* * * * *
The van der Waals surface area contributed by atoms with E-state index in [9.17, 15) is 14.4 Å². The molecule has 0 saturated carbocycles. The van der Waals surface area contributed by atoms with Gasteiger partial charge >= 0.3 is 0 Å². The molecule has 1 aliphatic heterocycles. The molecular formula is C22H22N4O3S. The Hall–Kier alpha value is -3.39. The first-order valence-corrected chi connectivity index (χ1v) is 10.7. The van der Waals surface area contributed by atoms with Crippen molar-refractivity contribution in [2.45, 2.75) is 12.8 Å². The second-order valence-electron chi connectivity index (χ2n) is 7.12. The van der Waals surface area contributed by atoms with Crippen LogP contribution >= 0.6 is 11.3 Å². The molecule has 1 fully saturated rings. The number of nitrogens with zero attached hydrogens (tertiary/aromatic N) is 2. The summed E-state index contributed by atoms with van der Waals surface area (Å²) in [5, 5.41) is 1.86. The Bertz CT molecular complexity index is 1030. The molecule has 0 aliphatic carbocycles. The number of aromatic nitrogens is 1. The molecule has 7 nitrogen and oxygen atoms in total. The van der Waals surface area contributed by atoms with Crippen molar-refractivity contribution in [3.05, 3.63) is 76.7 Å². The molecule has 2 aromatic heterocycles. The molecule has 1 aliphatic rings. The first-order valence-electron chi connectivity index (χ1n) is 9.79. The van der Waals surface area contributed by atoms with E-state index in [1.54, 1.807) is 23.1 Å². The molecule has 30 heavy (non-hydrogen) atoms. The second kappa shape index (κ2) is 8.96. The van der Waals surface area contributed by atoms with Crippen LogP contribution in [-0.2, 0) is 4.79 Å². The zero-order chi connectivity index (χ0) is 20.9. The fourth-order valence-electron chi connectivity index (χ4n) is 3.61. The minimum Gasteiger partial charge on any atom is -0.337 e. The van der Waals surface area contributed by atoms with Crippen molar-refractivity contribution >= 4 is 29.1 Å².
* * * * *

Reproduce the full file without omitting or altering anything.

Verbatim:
The van der Waals surface area contributed by atoms with E-state index in [9.17, 15) is 14.4 Å². The molecule has 0 saturated carbocycles. The van der Waals surface area contributed by atoms with Gasteiger partial charge >= 0.3 is 0 Å². The molecule has 1 aliphatic heterocycles. The molecular formula is C22H22N4O3S. The Hall–Kier alpha value is -3.39. The first-order valence-corrected chi connectivity index (χ1v) is 10.7. The van der Waals surface area contributed by atoms with Crippen molar-refractivity contribution in [2.45, 2.75) is 12.8 Å². The second-order valence-electron chi connectivity index (χ2n) is 7.12. The van der Waals surface area contributed by atoms with Crippen LogP contribution >= 0.6 is 11.3 Å². The molecule has 1 fully saturated rings. The number of nitrogens with zero attached hydrogens (tertiary/aromatic N) is 2. The summed E-state index contributed by atoms with van der Waals surface area (Å²) in [5, 5.41) is 1.86. The Bertz CT molecular complexity index is 1030. The molecule has 0 aliphatic carbocycles. The number of aromatic nitrogens is 1. The molecule has 7 nitrogen and oxygen atoms in total. The van der Waals surface area contributed by atoms with Crippen molar-refractivity contribution in [3.05, 3.63) is 76.7 Å². The molecule has 2 aromatic heterocycles. The molecule has 1 aliphatic rings. The first-order valence-electron chi connectivity index (χ1n) is 9.79. The van der Waals surface area contributed by atoms with E-state index in [1.54, 1.807) is 23.1 Å². The molecule has 30 heavy (non-hydrogen) atoms. The second kappa shape index (κ2) is 8.96. The van der Waals surface area contributed by atoms with Crippen LogP contribution in [-0.2, 0) is 4.79 Å². The zero-order chi connectivity index (χ0) is 20.9. The fourth-order valence-electron chi connectivity index (χ4n) is 3.61. The minimum Gasteiger partial charge on any atom is -0.337 e. The van der Waals surface area contributed by atoms with Crippen molar-refractivity contribution >= 4 is 29.1 Å².